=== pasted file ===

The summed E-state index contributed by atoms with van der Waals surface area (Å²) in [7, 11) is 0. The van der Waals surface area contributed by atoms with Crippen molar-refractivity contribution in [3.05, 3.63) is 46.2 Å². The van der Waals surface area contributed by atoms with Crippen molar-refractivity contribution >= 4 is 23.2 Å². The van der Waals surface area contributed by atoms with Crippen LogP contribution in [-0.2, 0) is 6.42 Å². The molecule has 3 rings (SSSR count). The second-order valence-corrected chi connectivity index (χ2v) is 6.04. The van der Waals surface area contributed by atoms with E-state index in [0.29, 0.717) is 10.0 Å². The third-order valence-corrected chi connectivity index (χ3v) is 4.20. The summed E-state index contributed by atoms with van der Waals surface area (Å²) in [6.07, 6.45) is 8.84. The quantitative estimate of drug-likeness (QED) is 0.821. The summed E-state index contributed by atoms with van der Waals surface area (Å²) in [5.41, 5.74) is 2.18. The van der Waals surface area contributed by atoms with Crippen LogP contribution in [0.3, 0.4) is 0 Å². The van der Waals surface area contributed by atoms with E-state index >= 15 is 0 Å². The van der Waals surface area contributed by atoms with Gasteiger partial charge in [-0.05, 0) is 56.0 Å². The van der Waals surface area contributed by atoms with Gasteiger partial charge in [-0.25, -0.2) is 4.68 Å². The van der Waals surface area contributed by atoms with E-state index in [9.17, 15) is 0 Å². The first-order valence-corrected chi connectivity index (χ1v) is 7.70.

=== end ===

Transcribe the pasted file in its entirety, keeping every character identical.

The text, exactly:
The summed E-state index contributed by atoms with van der Waals surface area (Å²) in [7, 11) is 0. The van der Waals surface area contributed by atoms with Crippen molar-refractivity contribution in [3.05, 3.63) is 46.2 Å². The van der Waals surface area contributed by atoms with Crippen molar-refractivity contribution >= 4 is 23.2 Å². The van der Waals surface area contributed by atoms with Crippen LogP contribution in [-0.2, 0) is 6.42 Å². The molecule has 3 rings (SSSR count). The second-order valence-corrected chi connectivity index (χ2v) is 6.04. The van der Waals surface area contributed by atoms with E-state index in [0.29, 0.717) is 10.0 Å². The third-order valence-corrected chi connectivity index (χ3v) is 4.20. The summed E-state index contributed by atoms with van der Waals surface area (Å²) in [6.07, 6.45) is 8.84. The quantitative estimate of drug-likeness (QED) is 0.821. The summed E-state index contributed by atoms with van der Waals surface area (Å²) in [5.41, 5.74) is 2.18. The van der Waals surface area contributed by atoms with Crippen LogP contribution in [0.3, 0.4) is 0 Å². The van der Waals surface area contributed by atoms with E-state index >= 15 is 0 Å². The van der Waals surface area contributed by atoms with Gasteiger partial charge in [-0.05, 0) is 56.0 Å². The van der Waals surface area contributed by atoms with Gasteiger partial charge in [-0.25, -0.2) is 4.68 Å². The van der Waals surface area contributed by atoms with E-state index in [9.17, 15) is 0 Å². The first-order valence-corrected chi connectivity index (χ1v) is 7.70.